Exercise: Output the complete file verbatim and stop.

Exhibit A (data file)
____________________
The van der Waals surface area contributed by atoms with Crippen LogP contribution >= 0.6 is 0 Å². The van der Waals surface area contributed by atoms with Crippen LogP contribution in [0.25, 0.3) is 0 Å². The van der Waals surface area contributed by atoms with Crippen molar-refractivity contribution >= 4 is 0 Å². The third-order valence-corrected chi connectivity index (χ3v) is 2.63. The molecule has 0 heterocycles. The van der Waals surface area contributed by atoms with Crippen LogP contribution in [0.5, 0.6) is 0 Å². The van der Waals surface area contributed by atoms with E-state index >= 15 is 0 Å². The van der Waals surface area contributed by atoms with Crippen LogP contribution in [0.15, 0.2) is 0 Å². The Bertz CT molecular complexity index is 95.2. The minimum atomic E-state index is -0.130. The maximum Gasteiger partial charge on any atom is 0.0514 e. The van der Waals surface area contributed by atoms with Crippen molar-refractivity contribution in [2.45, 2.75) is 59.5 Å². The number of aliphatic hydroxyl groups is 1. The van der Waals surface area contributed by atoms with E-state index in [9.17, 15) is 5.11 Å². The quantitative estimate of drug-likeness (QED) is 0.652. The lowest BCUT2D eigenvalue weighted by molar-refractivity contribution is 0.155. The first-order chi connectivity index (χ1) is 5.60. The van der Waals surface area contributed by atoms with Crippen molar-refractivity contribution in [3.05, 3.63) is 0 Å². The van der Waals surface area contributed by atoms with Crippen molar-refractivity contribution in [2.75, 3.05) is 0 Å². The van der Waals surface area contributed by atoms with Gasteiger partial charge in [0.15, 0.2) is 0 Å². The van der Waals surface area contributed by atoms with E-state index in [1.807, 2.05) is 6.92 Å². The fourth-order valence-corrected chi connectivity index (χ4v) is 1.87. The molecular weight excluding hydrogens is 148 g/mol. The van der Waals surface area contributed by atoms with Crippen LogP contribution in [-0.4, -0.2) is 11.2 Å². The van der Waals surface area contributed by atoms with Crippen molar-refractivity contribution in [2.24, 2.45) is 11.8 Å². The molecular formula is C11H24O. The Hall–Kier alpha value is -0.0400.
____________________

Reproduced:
The van der Waals surface area contributed by atoms with Crippen LogP contribution >= 0.6 is 0 Å². The van der Waals surface area contributed by atoms with Crippen LogP contribution in [0.25, 0.3) is 0 Å². The van der Waals surface area contributed by atoms with Crippen molar-refractivity contribution >= 4 is 0 Å². The third-order valence-corrected chi connectivity index (χ3v) is 2.63. The molecule has 0 heterocycles. The van der Waals surface area contributed by atoms with Crippen LogP contribution in [0.5, 0.6) is 0 Å². The van der Waals surface area contributed by atoms with E-state index >= 15 is 0 Å². The van der Waals surface area contributed by atoms with Crippen LogP contribution in [0.15, 0.2) is 0 Å². The Bertz CT molecular complexity index is 95.2. The minimum atomic E-state index is -0.130. The maximum Gasteiger partial charge on any atom is 0.0514 e. The van der Waals surface area contributed by atoms with Crippen molar-refractivity contribution in [2.45, 2.75) is 59.5 Å². The number of aliphatic hydroxyl groups is 1. The van der Waals surface area contributed by atoms with E-state index in [9.17, 15) is 5.11 Å². The quantitative estimate of drug-likeness (QED) is 0.652. The lowest BCUT2D eigenvalue weighted by molar-refractivity contribution is 0.155. The first-order chi connectivity index (χ1) is 5.60. The van der Waals surface area contributed by atoms with Crippen molar-refractivity contribution in [3.05, 3.63) is 0 Å². The van der Waals surface area contributed by atoms with Crippen molar-refractivity contribution in [2.75, 3.05) is 0 Å². The van der Waals surface area contributed by atoms with Gasteiger partial charge in [0.15, 0.2) is 0 Å². The van der Waals surface area contributed by atoms with E-state index in [1.807, 2.05) is 6.92 Å². The fourth-order valence-corrected chi connectivity index (χ4v) is 1.87. The molecular weight excluding hydrogens is 148 g/mol. The van der Waals surface area contributed by atoms with Crippen LogP contribution in [-0.4, -0.2) is 11.2 Å². The van der Waals surface area contributed by atoms with Crippen molar-refractivity contribution in [2.24, 2.45) is 11.8 Å². The molecular formula is C11H24O. The Hall–Kier alpha value is -0.0400.